Palliative care at home needs support

New figures from the Australian Institute of Health and Welfare show hospitalisations for palliative care increased 19 per cent in four years – the most growth of all reasons for a hospital stay.

New figures from the Australian Institute of Health and Welfare show hospitalisations for palliative care increased 19 per cent in four years – the most growth of all reasons for a hospital stay.

The data was released on Wednesday as Australia marks National Palliative Care Week (21-28 May).

Previous research has shown that the majority of Australians would prefer to die at home but most end up dying in hospital.

A report by the Grattan Institute in 2014 found that 70 per cent of people in Australia want to die at home yet only about 14 per cent do so.

People are twice as likely to die at home in New Zealand, the United States, Ireland and France, the Grattan report found.

The new AIHW figures highlight the need for greater choice and availability of palliative care, says leading specialist Associate Professor Josephine Clayton.

While the data illustrates the importance of palliative care as an option in hospitals, most Australians would prefer to die at home and this option should be supported, said Associate Professor Clayton, director for learning and research in palliative care at HammondCare.

“Up to 75 per cent of Australians would prefer to die in their home, and where good quality palliative care is available we have seen up to 90 per cent of people in some areas fulfil their wish to spend their last days in their home surrounded by their loved ones in a familiar environment,” she said.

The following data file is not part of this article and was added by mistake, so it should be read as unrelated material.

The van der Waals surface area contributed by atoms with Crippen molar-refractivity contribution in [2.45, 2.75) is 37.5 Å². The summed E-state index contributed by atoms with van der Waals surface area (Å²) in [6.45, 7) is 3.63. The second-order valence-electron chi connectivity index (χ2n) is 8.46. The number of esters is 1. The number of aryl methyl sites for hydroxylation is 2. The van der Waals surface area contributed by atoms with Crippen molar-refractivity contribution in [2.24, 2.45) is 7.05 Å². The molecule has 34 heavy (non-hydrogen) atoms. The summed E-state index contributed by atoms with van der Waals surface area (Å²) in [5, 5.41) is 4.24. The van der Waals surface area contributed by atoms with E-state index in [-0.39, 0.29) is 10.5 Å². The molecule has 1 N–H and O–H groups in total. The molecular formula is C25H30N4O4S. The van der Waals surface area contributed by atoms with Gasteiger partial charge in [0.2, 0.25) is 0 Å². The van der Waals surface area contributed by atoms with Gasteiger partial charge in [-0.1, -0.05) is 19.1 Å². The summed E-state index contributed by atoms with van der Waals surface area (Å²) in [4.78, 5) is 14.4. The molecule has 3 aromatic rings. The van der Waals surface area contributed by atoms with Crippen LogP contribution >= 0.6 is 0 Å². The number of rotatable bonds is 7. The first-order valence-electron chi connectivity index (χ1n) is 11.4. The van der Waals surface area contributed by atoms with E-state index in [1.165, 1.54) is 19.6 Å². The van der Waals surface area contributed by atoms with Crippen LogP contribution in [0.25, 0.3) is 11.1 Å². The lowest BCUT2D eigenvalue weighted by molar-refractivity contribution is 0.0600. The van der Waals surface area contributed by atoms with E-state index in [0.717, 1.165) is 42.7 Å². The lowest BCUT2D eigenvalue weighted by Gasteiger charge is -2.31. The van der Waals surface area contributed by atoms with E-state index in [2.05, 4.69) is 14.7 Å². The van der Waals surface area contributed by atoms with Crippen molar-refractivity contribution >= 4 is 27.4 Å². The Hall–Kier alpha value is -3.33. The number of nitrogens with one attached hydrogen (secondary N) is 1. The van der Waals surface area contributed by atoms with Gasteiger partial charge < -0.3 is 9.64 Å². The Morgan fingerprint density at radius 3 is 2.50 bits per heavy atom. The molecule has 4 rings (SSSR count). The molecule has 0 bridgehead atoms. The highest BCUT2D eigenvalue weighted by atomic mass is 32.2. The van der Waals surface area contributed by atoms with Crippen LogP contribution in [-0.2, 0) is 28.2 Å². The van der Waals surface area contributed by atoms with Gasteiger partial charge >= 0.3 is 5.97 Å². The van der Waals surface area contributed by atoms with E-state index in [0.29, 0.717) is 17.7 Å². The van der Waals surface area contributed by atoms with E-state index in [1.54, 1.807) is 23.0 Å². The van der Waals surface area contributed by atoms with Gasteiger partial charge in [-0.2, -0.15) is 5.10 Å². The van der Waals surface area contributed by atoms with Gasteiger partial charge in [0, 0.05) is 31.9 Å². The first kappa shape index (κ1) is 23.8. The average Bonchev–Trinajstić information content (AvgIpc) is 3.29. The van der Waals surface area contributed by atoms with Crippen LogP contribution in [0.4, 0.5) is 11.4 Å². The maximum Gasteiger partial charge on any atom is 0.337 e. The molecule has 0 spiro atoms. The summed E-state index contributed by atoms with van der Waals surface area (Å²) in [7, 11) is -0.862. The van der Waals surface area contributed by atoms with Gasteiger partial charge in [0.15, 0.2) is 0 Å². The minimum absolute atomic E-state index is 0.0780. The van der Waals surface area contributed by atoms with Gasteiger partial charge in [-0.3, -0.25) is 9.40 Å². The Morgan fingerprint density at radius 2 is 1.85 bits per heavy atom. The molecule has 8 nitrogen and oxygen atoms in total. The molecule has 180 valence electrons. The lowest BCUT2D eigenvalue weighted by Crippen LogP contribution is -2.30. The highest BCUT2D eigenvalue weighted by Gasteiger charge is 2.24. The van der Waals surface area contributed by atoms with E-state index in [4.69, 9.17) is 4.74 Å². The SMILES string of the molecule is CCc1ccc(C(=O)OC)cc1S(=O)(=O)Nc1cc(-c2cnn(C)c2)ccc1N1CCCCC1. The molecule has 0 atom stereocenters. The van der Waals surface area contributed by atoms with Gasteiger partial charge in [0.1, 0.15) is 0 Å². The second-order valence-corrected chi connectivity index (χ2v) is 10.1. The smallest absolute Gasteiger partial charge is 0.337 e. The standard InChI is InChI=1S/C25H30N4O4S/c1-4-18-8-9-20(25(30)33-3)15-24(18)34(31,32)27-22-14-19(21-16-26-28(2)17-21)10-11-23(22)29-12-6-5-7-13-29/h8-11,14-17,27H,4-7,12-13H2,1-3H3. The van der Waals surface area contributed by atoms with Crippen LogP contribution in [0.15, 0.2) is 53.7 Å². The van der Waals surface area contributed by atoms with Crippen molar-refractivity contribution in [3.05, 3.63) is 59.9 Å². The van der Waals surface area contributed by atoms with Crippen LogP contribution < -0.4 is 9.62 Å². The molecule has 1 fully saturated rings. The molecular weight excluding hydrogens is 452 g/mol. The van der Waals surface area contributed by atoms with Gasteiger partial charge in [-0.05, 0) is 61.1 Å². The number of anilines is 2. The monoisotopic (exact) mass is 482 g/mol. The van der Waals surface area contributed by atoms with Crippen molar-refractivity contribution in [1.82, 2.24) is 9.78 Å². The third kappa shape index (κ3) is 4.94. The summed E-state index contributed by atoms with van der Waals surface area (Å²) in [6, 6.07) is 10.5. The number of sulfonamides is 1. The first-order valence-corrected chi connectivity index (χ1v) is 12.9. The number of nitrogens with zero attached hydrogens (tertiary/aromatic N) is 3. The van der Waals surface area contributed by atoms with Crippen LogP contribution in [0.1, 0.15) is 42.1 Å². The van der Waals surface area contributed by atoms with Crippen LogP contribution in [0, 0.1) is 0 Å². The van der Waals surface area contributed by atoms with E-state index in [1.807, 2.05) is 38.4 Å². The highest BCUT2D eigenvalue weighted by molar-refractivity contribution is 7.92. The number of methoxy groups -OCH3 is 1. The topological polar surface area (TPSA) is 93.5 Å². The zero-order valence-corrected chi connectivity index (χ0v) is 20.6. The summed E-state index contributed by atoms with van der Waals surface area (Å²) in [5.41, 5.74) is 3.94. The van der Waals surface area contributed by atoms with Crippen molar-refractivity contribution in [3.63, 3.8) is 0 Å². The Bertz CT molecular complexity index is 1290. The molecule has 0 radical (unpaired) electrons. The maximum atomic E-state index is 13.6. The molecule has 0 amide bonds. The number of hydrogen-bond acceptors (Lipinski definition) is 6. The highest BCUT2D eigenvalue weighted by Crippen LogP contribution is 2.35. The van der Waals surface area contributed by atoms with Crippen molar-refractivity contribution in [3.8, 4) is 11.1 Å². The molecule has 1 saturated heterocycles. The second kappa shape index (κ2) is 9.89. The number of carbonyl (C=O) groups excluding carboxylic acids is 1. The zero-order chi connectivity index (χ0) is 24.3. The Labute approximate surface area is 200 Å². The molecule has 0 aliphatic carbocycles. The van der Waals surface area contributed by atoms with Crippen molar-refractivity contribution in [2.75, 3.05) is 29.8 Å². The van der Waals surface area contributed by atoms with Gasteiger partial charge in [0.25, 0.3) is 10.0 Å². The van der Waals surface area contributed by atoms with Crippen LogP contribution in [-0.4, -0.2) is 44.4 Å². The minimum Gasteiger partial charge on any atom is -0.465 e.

HammondCare this week released new data on its Palliative Care Home Support Program (PCHSP) showing that 72 per cent of people referred to the service fulfilled their wish of dying at home.

Since the program began in late 2013 in NSW, 1,280 people have been able to die at home as they wished, the provider said.

HammondCare runs the PCHSP program in seven local health districts in NSW in partnership with Sacred Heart Health Service and Calvary Health Care Sydney.

The program has helped over 2,000 people while more than 800 care workers have also been trained in palliative care as part of the initiative, many in rural and remote areas.

An educational website has also been developed under the program containing information about palliative care.

Call for equitable access to services

Palliative Care Australia CEO Liz Callaghan said that people living outside of major cities have less access to community-based palliative care options, which leaves them more reliant on hospitals.

“People living outside of major cities don’t get to exercise the same choice about where they die, because they have less access to residential aged care, 24-hour community based services and hospice services. People should be able to access the same level of care regardless of their location.”

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Tags: aihw, community-based palliative care, hammondcare, hospitalisations, josephine-clayton, palliative-care,

1 thought on “Palliative care at home needs support

  1. Residents and their families should be given more information about their funeral rights after the death of a loved one. This is often neglected as part of the entry and exit process. Staff should also be trained to support the family before and after death, so they can make informed funeral choices. Coping with death and planning a funeral is one of the most difficult things the family will be asked to do. The family is generally unaware of their rights and don t know how they can have genuine and meaningful involvement in the funeral process.

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